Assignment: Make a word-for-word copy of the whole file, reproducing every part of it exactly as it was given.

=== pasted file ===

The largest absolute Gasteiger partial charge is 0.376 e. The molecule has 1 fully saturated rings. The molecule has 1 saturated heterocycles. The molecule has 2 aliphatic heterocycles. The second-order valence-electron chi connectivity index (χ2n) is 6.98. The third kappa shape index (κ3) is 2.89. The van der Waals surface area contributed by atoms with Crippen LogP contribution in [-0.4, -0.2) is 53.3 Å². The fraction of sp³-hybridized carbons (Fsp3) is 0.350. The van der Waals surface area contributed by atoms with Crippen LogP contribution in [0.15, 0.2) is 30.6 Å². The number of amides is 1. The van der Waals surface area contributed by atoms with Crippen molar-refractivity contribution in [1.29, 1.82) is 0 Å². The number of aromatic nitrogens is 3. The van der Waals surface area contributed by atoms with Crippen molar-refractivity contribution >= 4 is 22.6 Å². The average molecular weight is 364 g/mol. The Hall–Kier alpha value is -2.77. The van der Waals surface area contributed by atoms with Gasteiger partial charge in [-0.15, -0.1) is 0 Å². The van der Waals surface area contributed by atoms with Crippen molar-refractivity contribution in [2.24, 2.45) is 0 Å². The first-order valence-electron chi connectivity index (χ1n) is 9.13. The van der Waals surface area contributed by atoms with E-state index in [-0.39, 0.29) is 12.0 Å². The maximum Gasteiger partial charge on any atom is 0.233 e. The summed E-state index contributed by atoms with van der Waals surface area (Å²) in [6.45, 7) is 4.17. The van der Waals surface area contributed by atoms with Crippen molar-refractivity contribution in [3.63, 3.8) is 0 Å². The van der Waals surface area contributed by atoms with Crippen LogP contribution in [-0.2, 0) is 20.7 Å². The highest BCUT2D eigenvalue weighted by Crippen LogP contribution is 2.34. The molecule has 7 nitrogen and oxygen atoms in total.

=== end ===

The largest absolute Gasteiger partial charge is 0.376 e. The molecule has 1 fully saturated rings. The molecule has 1 saturated heterocycles. The molecule has 2 aliphatic heterocycles. The second-order valence-electron chi connectivity index (χ2n) is 6.98. The third kappa shape index (κ3) is 2.89. The van der Waals surface area contributed by atoms with Crippen LogP contribution in [-0.4, -0.2) is 53.3 Å². The fraction of sp³-hybridized carbons (Fsp3) is 0.350. The van der Waals surface area contributed by atoms with Crippen LogP contribution in [0.15, 0.2) is 30.6 Å². The number of amides is 1. The van der Waals surface area contributed by atoms with Crippen molar-refractivity contribution in [1.29, 1.82) is 0 Å². The number of aromatic nitrogens is 3. The van der Waals surface area contributed by atoms with Crippen molar-refractivity contribution >= 4 is 22.6 Å². The average molecular weight is 364 g/mol. The Hall–Kier alpha value is -2.77. The van der Waals surface area contributed by atoms with Gasteiger partial charge in [-0.15, -0.1) is 0 Å². The van der Waals surface area contributed by atoms with Crippen molar-refractivity contribution in [2.24, 2.45) is 0 Å². The first-order valence-electron chi connectivity index (χ1n) is 9.13. The van der Waals surface area contributed by atoms with E-state index in [-0.39, 0.29) is 12.0 Å². The maximum Gasteiger partial charge on any atom is 0.233 e. The summed E-state index contributed by atoms with van der Waals surface area (Å²) in [6.45, 7) is 4.17. The van der Waals surface area contributed by atoms with Crippen molar-refractivity contribution in [3.63, 3.8) is 0 Å². The van der Waals surface area contributed by atoms with Crippen LogP contribution in [-0.2, 0) is 20.7 Å². The highest BCUT2D eigenvalue weighted by Crippen LogP contribution is 2.34. The molecule has 7 nitrogen and oxygen atoms in total.